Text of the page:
A federal judge today declined to halt a battle over plans to build “Star Wars” creator George Lucas’ museum along Chicago’s lakefront.
In a brief hearing at the Dirksen Federal Courthouse, U.S. District John W. Darrah denied the city’s motion to dismiss a lawsuit filed by a nonprofit preservation group challenging the proposed site of the Lucas Museum of Narrative Art.
Friends of the Parks contends the city is violating its duty to hold property in trust for the public by leasing a protected waterway — the site was part of Lake Michigan until it was filled in during the 1920s — to a private party.
The city counters the 99-year lease it offered Lucas will benefit the public by allowing him to replace a parking lot with a public museum, an observation deck and nearly five acres of new park land.
Darrah scheduled a status hearing for Feb. 17 to discuss discovery in the case.
Darrah chose the date after an attorney for the city, Brian D. Sieve of Kirkland & Ellis LLP, said “it is urgent” that the case move swiftly.
The city also was represented at the hearing by William Macy Aguiar of the corporation counsel’s office.
Joseph P. Roddy of Burke, Warren, MacKay & Serritella P.C. represented the Chicago Park District.
Thomas H. Geoghegan of Despres, Schwartz & Geoghegan appeared for Friends of the Park and the two individual plaintiffs in the suit.
“We’re pleased the case is going forward,” Geoghegan said following the hearing.
He said Friends of the Park is not opposed to the museum — just to the proposed site.
“They can get rid of the parking lot without putting up a huge new building,” he said.
Executive Director Juanita Irizarry of Friends of the Parks also said she was “thrilled” that Darrah declined to dismiss the suit.
The judge’s decision marks the second time he has concluded Friends of the Parks and the individual plaintiffs have raised arguments that deserve to be heard in court, Irizarry said.
Later, in a written statement, she praised retail magnate Aaron Montgomery Ward for making protection of the lakefront “his labor of love” a century ago.
“Regardless of the Lucas Museum outcome, we will honor this legacy and continue to push back against development along Chicago’s lakefront,” she wrote, “so that many more generations to come will know this jewel that, unfortunately, so many take for granted.”
In 2014, Lucas selected Chicago over San Francisco as the location of his proposed museum.
The 17-acre site chosen for the museum is south of Soldier Field and north of the McCormick Place Lakeside Center. A parking lot currently occupies that space.
Later that year, Friends of the Park and the individual plaintiffs — Sylvia Mann and John Buenz — filed their suit seeking to block the museum’s construction on the lakefront property.
The Illinois General Assembly last year amended the Park District Aquarium and Museum Act to allow municipalities to give the go-ahead for private parties — under certain circumstances — to build museums and aquariums on public land.
The park district then entered into a 99-year lease allowing Lucas to build his museum on the lakeside. Lucas paid $10 for his interest in the site. The lease may be renewed for two more 99-year terms.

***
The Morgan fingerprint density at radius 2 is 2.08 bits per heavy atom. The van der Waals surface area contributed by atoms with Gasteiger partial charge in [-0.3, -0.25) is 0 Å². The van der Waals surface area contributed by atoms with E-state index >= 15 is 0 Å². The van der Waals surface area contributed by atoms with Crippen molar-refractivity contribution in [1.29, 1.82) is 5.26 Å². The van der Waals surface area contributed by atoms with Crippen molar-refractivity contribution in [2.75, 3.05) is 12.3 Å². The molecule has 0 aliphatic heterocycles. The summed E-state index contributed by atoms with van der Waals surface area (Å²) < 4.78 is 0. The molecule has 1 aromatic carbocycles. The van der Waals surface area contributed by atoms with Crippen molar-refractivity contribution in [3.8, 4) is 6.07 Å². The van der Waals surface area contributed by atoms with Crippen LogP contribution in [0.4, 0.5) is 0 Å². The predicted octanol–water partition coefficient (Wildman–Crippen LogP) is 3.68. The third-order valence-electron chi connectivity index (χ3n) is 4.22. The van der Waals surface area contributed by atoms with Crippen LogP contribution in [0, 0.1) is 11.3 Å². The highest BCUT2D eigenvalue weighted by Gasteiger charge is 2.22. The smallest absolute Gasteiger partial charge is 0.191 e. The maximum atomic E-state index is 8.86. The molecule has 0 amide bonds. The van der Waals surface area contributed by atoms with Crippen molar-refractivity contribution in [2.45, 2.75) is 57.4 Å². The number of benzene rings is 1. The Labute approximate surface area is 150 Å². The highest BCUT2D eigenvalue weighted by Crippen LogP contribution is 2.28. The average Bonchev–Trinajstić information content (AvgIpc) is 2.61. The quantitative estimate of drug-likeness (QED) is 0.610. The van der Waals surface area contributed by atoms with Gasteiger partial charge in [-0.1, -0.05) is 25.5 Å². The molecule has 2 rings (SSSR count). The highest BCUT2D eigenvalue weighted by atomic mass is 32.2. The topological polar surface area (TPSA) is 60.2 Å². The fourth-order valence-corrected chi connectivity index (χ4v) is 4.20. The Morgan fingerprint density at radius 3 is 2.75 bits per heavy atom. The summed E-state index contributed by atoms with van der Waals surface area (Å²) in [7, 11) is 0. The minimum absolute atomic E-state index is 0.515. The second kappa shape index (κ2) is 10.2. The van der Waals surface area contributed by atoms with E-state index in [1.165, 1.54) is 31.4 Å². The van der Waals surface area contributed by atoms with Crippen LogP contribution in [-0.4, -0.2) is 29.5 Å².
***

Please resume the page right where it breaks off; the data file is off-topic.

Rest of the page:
Lucas later scaled back the size of the planned museum and expanded the amount of open space that would surround the building.
Last year, Darrah declined to throw out three of the four counts in the original suit and gave the plaintiffs permission to replead the fourth count. The plaintiffs later filed an amended suit.
Shortly after the hearing today, Darrah issued a written opinion explaining his decision to deny the motion to dismiss.
Darrah did not rule on the merits of the plaintiffs’ claims, but concluded they could continue to pursue those claims.
Those claims include the contention that the city denied the plaintiffs due process by entering into the lease without the specific approval of the General Assembly.
Each taxpayer in Illinois, Darrah wrote, citing Paepcke v. Public Building Commission of Chicago, 263 N.E.2d 11 (Ill. 1970), “has a fractional beneficial interest in the property that the state of Illinois hold in trust for them, so as to create a protectable property interest.”
Darrah also declined to throw out the plaintiffs’ claim that the amendment to the museum law enacted by the General Assembly wasn’t sufficient to transfer control of land held in public trust to a private entity.
The General Assembly “cannot delegate its general legislative power to determine what the law shall be,” Darrah wrote, quoting Hill v. Relyea, 216 N.E.2d 795 (Ill. 1966).
And he cleared the way for the plaintiffs to move forward with their claim that the city violated the public trust.
“Plaintiffs have sufficiently pled that the proposed museum is not for the benefit of the public but will impair public interest in the land and benefit the LMNA [Lucas Museum of Narrative Art] and promote private and/or commercial interests,” Darrah wrote.
The case is Friends of the Parks, et al. v. Chicago Park District, et al., No. 14 C 9096.